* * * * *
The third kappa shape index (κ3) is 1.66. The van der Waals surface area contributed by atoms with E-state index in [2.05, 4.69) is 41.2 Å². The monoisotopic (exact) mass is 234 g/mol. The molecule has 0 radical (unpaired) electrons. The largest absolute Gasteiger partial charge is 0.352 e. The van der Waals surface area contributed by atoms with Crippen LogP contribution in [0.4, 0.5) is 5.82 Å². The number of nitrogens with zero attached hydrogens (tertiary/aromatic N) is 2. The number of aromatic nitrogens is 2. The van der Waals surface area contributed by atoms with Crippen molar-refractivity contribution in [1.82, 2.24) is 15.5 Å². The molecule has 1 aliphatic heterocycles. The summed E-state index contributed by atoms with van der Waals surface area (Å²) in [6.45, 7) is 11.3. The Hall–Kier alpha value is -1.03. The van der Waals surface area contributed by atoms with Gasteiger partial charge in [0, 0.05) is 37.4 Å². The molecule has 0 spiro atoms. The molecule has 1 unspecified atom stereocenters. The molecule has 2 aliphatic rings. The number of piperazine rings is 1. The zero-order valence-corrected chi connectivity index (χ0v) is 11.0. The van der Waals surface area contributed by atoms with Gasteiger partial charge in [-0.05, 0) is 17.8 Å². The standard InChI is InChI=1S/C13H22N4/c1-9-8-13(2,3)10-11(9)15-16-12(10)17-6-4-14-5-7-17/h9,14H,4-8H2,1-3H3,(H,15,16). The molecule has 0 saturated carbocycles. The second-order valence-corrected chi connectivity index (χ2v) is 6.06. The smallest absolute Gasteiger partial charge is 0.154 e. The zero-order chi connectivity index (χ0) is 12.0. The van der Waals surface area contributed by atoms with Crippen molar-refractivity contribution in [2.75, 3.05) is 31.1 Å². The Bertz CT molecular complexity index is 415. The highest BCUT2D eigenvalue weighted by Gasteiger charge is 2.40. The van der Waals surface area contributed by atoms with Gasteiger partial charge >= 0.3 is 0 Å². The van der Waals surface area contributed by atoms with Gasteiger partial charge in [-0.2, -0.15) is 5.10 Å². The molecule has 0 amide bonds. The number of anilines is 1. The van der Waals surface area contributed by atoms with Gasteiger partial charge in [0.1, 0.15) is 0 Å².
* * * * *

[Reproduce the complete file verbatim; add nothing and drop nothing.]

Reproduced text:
The third kappa shape index (κ3) is 1.66. The van der Waals surface area contributed by atoms with E-state index in [2.05, 4.69) is 41.2 Å². The monoisotopic (exact) mass is 234 g/mol. The molecule has 0 radical (unpaired) electrons. The largest absolute Gasteiger partial charge is 0.352 e. The van der Waals surface area contributed by atoms with Crippen LogP contribution in [0.4, 0.5) is 5.82 Å². The number of nitrogens with zero attached hydrogens (tertiary/aromatic N) is 2. The number of aromatic nitrogens is 2. The van der Waals surface area contributed by atoms with Crippen molar-refractivity contribution in [1.82, 2.24) is 15.5 Å². The molecule has 1 aliphatic heterocycles. The summed E-state index contributed by atoms with van der Waals surface area (Å²) in [6.45, 7) is 11.3. The Hall–Kier alpha value is -1.03. The van der Waals surface area contributed by atoms with Gasteiger partial charge in [0, 0.05) is 37.4 Å². The molecule has 0 spiro atoms. The molecule has 1 unspecified atom stereocenters. The molecule has 2 aliphatic rings. The number of piperazine rings is 1. The zero-order valence-corrected chi connectivity index (χ0v) is 11.0. The van der Waals surface area contributed by atoms with Gasteiger partial charge in [-0.05, 0) is 17.8 Å². The standard InChI is InChI=1S/C13H22N4/c1-9-8-13(2,3)10-11(9)15-16-12(10)17-6-4-14-5-7-17/h9,14H,4-8H2,1-3H3,(H,15,16). The molecule has 0 saturated carbocycles. The second-order valence-corrected chi connectivity index (χ2v) is 6.06. The smallest absolute Gasteiger partial charge is 0.154 e. The zero-order chi connectivity index (χ0) is 12.0. The van der Waals surface area contributed by atoms with Crippen molar-refractivity contribution in [2.75, 3.05) is 31.1 Å². The Bertz CT molecular complexity index is 415. The highest BCUT2D eigenvalue weighted by Gasteiger charge is 2.40. The van der Waals surface area contributed by atoms with Gasteiger partial charge >= 0.3 is 0 Å². The van der Waals surface area contributed by atoms with Gasteiger partial charge in [-0.2, -0.15) is 5.10 Å². The molecule has 0 amide bonds. The number of anilines is 1. The van der Waals surface area contributed by atoms with Gasteiger partial charge in [0.1, 0.15) is 0 Å².